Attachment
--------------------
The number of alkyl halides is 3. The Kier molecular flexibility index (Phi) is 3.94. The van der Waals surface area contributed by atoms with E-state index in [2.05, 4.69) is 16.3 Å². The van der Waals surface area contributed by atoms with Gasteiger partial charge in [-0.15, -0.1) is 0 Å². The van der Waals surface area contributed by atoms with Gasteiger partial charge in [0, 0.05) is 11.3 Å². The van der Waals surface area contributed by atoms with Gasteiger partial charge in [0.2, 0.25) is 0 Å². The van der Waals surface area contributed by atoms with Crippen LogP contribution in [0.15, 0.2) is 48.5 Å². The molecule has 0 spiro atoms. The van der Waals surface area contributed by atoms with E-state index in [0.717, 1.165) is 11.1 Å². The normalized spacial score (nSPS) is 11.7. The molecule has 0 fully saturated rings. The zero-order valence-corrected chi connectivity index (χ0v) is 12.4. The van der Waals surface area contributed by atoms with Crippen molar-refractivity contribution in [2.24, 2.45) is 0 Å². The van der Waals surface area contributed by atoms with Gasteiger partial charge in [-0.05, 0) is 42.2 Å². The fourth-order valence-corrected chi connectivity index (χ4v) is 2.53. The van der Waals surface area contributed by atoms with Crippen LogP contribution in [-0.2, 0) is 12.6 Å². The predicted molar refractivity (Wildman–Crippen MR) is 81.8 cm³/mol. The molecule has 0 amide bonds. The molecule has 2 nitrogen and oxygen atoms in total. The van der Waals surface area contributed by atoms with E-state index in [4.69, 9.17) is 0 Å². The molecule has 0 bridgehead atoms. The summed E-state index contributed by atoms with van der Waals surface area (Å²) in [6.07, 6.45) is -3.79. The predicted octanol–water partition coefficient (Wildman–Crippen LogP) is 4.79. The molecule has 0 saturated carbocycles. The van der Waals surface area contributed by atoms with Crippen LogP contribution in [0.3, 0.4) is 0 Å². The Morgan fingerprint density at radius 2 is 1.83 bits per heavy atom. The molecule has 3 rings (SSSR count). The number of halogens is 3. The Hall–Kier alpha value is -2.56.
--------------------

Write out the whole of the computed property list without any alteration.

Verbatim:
The number of alkyl halides is 3. The Kier molecular flexibility index (Phi) is 3.94. The van der Waals surface area contributed by atoms with E-state index in [2.05, 4.69) is 16.3 Å². The van der Waals surface area contributed by atoms with Gasteiger partial charge in [-0.15, -0.1) is 0 Å². The van der Waals surface area contributed by atoms with Gasteiger partial charge in [0, 0.05) is 11.3 Å². The van der Waals surface area contributed by atoms with Gasteiger partial charge in [0.2, 0.25) is 0 Å². The van der Waals surface area contributed by atoms with Crippen LogP contribution in [0.15, 0.2) is 48.5 Å². The molecule has 0 spiro atoms. The van der Waals surface area contributed by atoms with E-state index in [0.717, 1.165) is 11.1 Å². The normalized spacial score (nSPS) is 11.7. The molecule has 0 fully saturated rings. The zero-order valence-corrected chi connectivity index (χ0v) is 12.4. The van der Waals surface area contributed by atoms with Crippen molar-refractivity contribution in [2.24, 2.45) is 0 Å². The van der Waals surface area contributed by atoms with Gasteiger partial charge in [-0.05, 0) is 42.2 Å². The fourth-order valence-corrected chi connectivity index (χ4v) is 2.53. The van der Waals surface area contributed by atoms with Crippen LogP contribution in [-0.2, 0) is 12.6 Å². The predicted molar refractivity (Wildman–Crippen MR) is 81.8 cm³/mol. The molecule has 0 amide bonds. The molecule has 2 nitrogen and oxygen atoms in total. The van der Waals surface area contributed by atoms with E-state index in [4.69, 9.17) is 0 Å². The molecule has 0 bridgehead atoms. The summed E-state index contributed by atoms with van der Waals surface area (Å²) in [6.07, 6.45) is -3.79. The predicted octanol–water partition coefficient (Wildman–Crippen LogP) is 4.79. The molecule has 0 saturated carbocycles. The van der Waals surface area contributed by atoms with Crippen LogP contribution in [0.3, 0.4) is 0 Å². The Morgan fingerprint density at radius 2 is 1.83 bits per heavy atom. The molecule has 3 rings (SSSR count). The number of halogens is 3. The Hall–Kier alpha value is -2.56.